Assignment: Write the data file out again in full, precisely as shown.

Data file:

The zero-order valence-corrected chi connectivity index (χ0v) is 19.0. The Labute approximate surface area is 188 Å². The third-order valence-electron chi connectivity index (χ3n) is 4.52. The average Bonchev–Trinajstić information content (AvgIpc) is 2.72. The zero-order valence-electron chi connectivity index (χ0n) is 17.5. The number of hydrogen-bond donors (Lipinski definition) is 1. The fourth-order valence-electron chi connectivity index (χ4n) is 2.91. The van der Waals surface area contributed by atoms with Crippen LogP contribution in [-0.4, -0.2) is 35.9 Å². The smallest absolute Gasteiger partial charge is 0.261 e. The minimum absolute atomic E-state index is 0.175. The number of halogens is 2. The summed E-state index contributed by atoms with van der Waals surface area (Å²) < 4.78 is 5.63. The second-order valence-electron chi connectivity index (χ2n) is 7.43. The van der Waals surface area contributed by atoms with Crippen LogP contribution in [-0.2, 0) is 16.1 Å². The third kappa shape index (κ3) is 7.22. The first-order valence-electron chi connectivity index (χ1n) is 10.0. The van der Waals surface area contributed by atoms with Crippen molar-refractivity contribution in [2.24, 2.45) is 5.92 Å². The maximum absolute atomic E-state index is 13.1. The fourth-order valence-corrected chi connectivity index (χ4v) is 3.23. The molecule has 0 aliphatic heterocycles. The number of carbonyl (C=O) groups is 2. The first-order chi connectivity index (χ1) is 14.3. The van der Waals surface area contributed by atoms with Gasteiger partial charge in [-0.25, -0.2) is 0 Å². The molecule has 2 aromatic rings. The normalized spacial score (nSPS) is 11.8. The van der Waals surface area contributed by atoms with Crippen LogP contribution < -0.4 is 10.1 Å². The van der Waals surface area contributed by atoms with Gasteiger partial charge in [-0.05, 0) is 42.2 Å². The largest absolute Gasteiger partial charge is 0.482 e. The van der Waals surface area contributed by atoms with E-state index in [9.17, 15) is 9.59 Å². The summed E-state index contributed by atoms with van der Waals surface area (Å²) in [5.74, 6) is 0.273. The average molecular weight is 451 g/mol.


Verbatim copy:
The zero-order valence-corrected chi connectivity index (χ0v) is 19.0. The Labute approximate surface area is 188 Å². The third-order valence-electron chi connectivity index (χ3n) is 4.52. The average Bonchev–Trinajstić information content (AvgIpc) is 2.72. The zero-order valence-electron chi connectivity index (χ0n) is 17.5. The number of hydrogen-bond donors (Lipinski definition) is 1. The fourth-order valence-electron chi connectivity index (χ4n) is 2.91. The van der Waals surface area contributed by atoms with Crippen LogP contribution in [-0.4, -0.2) is 35.9 Å². The smallest absolute Gasteiger partial charge is 0.261 e. The minimum absolute atomic E-state index is 0.175. The number of halogens is 2. The summed E-state index contributed by atoms with van der Waals surface area (Å²) < 4.78 is 5.63. The second-order valence-electron chi connectivity index (χ2n) is 7.43. The van der Waals surface area contributed by atoms with Crippen LogP contribution in [-0.2, 0) is 16.1 Å². The third kappa shape index (κ3) is 7.22. The first-order valence-electron chi connectivity index (χ1n) is 10.0. The van der Waals surface area contributed by atoms with Crippen molar-refractivity contribution in [2.24, 2.45) is 5.92 Å². The maximum absolute atomic E-state index is 13.1. The fourth-order valence-corrected chi connectivity index (χ4v) is 3.23. The molecule has 0 aliphatic heterocycles. The number of carbonyl (C=O) groups is 2. The first-order chi connectivity index (χ1) is 14.3. The van der Waals surface area contributed by atoms with Gasteiger partial charge in [-0.25, -0.2) is 0 Å². The molecule has 2 aromatic rings. The normalized spacial score (nSPS) is 11.8. The van der Waals surface area contributed by atoms with Crippen LogP contribution < -0.4 is 10.1 Å². The van der Waals surface area contributed by atoms with Gasteiger partial charge in [-0.05, 0) is 42.2 Å². The largest absolute Gasteiger partial charge is 0.482 e. The van der Waals surface area contributed by atoms with E-state index in [9.17, 15) is 9.59 Å². The summed E-state index contributed by atoms with van der Waals surface area (Å²) in [5.74, 6) is 0.273. The average molecular weight is 451 g/mol.